On May 2, in Rachasima, Thailand, Wanheng Menayothin, also known as Chayaphon Moonsri, equalled Floyd Mayweather’s 50-0 by dispatching Panamanian Leroy Estrada in five rounds.
A youthful and spritely southpaw, Estrada had talked a good fight in the days preceding this contest and probably he delivered on his words in the first, out-working Menayothin and landing several stiff jabs and a clutch of left hands to the belly. The WBC minimumweight champion, for his part, moved in with his gloves up, occasionally dropping them to his hips in apparent disdain for his opponent’s punching power, applying pressure and beginning the ominous and by now familiar task of dialing in his power punches.
Menayothin threw no jab. Like Roy Jones, he doesn’t need it, although as a rule Menayothin does not display these skills against ranked contenders. This is because he does not, as a rule, fight ranked contenders. Contenders ranked by the WBC, yes, but contenders ranked by either The Ring or the TBRB, no.
Estrada looked every inch underqualified early in the second after being hit with a straight right and flapping in return. Things got decidedly worse for the youngster in the third when a similar punch deposited him neatly on his trunks with a sheepish look on his face. Essentially unhurt and cognizant of the referee’s count, I think it was nevertheless clear to him by now what is meant by “levels” in the sport of boxing. Estrada is a regional level fighter, and for all that Menayothin is only a regional world champion – and yes, in the abused and degraded world of championship boxing, that does make sense – he was still clearly two or three classes above his fiftieth opponent.
Another right dropped Estrada for a second time a minute later. The challenger was boxing very square and snatching at his chances, inviting the counter. Menayothin really does excel at finding such shots, however. For all that, he struggled to put away his inexperienced challenger in what remained of the round, young Estrada always ready to throw a shot back despite a harrowing close to the session.
Outclassed, hurt and far too brave for his own good, Estrada could easily have been rescued by either the corner or the referee in the fourth and this is the most salient point in appraising the reign of King Menayothin: someone could get hurt.
Estrada, simply, was not in a class where he was able to defend himself against a fighter of Menayothin’s ability. Of course, any two professional adults are entitled to sign any match they choose within the rules of the sport, but by sanctioning this mismatch, the WBC has condoned it.
They have condoned the battering of an inexperienced, under-qualified fighter by a much better fighter on the championship stage. Dropped for a fourth and fifth time in the fourth round, the Panamanian looked like he would not regain his feet from the latest knockdown but showed great heart to get himself back to his feet and back to his corner as the bell rang.
To be fair to the referee and to the corner that irresponsibly, in my view, sent him out for the fifth, Estrada looked fairly lively early, moving well and jabbing well. This is not the point though. The point is that Estrada was so discombobulated internally that anything that landed directly upon him above the shoulders was disturbing him. The referee, probably cognizant of the situation, stopped the fight after the first knockdown of the fifth round and Menayothin had equalled Floyd Mayweather’s 50-0.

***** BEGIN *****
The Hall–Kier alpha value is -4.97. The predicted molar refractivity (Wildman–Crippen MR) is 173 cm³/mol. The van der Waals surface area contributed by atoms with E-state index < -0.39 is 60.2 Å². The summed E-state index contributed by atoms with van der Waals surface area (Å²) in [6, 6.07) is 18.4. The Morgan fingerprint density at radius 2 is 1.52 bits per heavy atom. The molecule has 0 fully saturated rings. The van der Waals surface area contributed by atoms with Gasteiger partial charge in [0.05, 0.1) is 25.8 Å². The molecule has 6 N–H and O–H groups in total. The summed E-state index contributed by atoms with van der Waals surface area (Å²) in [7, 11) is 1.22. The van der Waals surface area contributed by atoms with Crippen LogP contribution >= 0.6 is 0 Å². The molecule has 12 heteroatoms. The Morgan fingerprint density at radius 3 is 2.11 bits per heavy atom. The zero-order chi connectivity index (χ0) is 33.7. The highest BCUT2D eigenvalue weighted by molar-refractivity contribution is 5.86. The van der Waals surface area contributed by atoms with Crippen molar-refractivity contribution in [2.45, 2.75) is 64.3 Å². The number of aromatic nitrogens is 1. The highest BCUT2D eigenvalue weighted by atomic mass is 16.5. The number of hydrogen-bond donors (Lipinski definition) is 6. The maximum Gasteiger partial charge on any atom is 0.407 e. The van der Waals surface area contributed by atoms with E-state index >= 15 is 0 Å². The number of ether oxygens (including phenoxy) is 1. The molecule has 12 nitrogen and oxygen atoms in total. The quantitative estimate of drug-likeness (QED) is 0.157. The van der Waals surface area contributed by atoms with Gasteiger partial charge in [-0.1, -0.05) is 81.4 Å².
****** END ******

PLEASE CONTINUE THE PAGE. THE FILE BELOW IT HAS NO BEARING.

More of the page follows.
I wish I could say it was not always thus.
In nine successful title defenses, Menayothin has faced one of the ten best fighters in his division only once, Saul Juarez, a fighter of seemingly decent pedigree whose form has gone off something of a cliff since he stepped up to the higher level. Juarez was ranked number 8 by TBRB when Menayothin out-pointed him.
Oswoldo Novoa was in possession of the WBC trinket at minimumweight when Menayothin ascended. Novoa’s record of 14-4-1 has since descended to 14-8-3. TBRB ranked him at number 6. Menayothin stopped him late.
Finally, Florante Condes was ranked at number 9 by The Ring back in 2011 when Menayothin out-pointed him 116-112 on all cards.
Other than that, Menayothin has feasted on WBC sanctioned no-hopers, regional titlists, professional losers and payday journeymen. He beat some good fighters, but never a very good fighter. He has shared the division with Hekkie Budler, Kosei Tanaka, Katsunari Takayama, Moises Fuentes and has fought none of them. The other outstanding minimumweight in the world currently is a fellow Thai, Thammanoon Niyomtrong. They will not fight.
The saddest thing, perhaps, is that Menayothin, who has never fought outside of Thailand and probably never will, is likely a very good fighter himself. He has a really nice slip-right, an old-school multi-purpose left-hook, presumably a very decent chin (and the fact that we cannot yet be sure tells you everything you need to know about the level of competition he has faced) and some nuanced takes on strategy and tactics that make him an interesting watch.
There is, however, no point in discussing these here. Menayothin might do interesting things, but until he does them against someone interesting, who can really say they care?
Menayothin’s 50-0 “achievement” has been celebrated in some corners of the internet today, but not by me. Rather than an achievement, I see it as a shame; a shame for the boxing public, a shame on the WBC and a shame for the fighter.
In an era of meaningless ABC title reigns, Menayothin’s is the definitive meaningless ABC title reign.
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